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Ulster Scots are not second class citizens

20 August 2004

 

Democratic Unionist Party MEP Jim Allister has today claimed that systematic discrimination against Ulster Scots heritage, language and cultural activities runs contrary to the spirit of some key pieces of European legislation. Jim believes that this discrimination, which is manifested in the disparity of funding received by Ulster-Scots groups, when compared to funds allocated to Irish groups and promotional bodies, needs to end in order to ensure a level playing field.

 

Jim Allister said, ďUlster-Scots isnít the sub-culture that Irish nationalists would have us believe. It is in fact a living vibrant mass movement, which commands huge levels of popular support throughout this Province and beyond. Ulster-Scots is a recognised language under the terms of the Council of Europe Charter for Regional and Minority Languages.

 

This Charter was ratified by the UK government on 27th March 2001. As a language, Ulster-Scots has certain linguistic rights.  If it were treated simply as a dialect of the state language, which in our case would mean a dialect of English, these rights would not be guaranteed.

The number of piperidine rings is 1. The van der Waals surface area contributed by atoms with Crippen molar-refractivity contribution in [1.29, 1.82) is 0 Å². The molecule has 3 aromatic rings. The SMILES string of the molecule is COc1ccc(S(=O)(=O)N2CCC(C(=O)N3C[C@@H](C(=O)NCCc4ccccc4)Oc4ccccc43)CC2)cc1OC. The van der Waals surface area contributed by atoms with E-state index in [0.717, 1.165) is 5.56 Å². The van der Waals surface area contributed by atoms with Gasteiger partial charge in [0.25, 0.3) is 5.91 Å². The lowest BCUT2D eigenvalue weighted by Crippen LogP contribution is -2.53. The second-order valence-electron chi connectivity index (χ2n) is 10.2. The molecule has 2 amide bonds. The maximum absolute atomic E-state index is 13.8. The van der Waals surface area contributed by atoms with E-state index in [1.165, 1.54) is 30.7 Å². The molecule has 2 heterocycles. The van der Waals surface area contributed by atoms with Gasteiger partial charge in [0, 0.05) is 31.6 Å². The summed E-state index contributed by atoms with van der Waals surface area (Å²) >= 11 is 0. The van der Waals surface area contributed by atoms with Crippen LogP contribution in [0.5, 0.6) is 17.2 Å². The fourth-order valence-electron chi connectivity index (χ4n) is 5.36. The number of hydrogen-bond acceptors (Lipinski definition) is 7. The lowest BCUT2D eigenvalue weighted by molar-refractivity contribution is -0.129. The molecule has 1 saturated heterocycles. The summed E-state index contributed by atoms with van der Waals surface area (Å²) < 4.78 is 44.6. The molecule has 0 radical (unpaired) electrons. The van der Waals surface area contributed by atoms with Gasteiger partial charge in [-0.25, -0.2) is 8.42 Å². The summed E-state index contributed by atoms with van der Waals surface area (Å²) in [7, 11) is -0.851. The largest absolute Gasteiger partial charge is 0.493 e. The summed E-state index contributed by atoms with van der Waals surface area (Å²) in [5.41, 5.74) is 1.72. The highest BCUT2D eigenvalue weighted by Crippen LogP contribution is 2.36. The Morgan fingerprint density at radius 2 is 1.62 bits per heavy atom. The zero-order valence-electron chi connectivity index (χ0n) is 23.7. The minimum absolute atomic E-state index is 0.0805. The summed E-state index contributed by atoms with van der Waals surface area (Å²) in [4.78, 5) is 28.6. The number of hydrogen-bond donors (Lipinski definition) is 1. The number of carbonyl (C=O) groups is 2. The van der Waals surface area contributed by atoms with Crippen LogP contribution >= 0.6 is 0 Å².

The Framework Convention for the Protection of National Minorities also affords certain rights to Ulster-Scots language and culture. Most interestingly, the UN Convention on the Rights of the Child affords educational and cultural rights to children to be taught the culture and history of their parents.

 

Bearing this reality in mind, we are in an intolerable situation whereby the Irish language lobby, leaving aside the more general area of Irish culture, is funded to the tune of seven times more than both Ulster-Scots language and culture combined are. This is clearly wrong and runs contrary to notions of equality and parity of esteem. These European laws are designed to protect and enhance the rights of minority groups such as the Ulster-Scots community. Itís about time the government started acting on themĒ.

 

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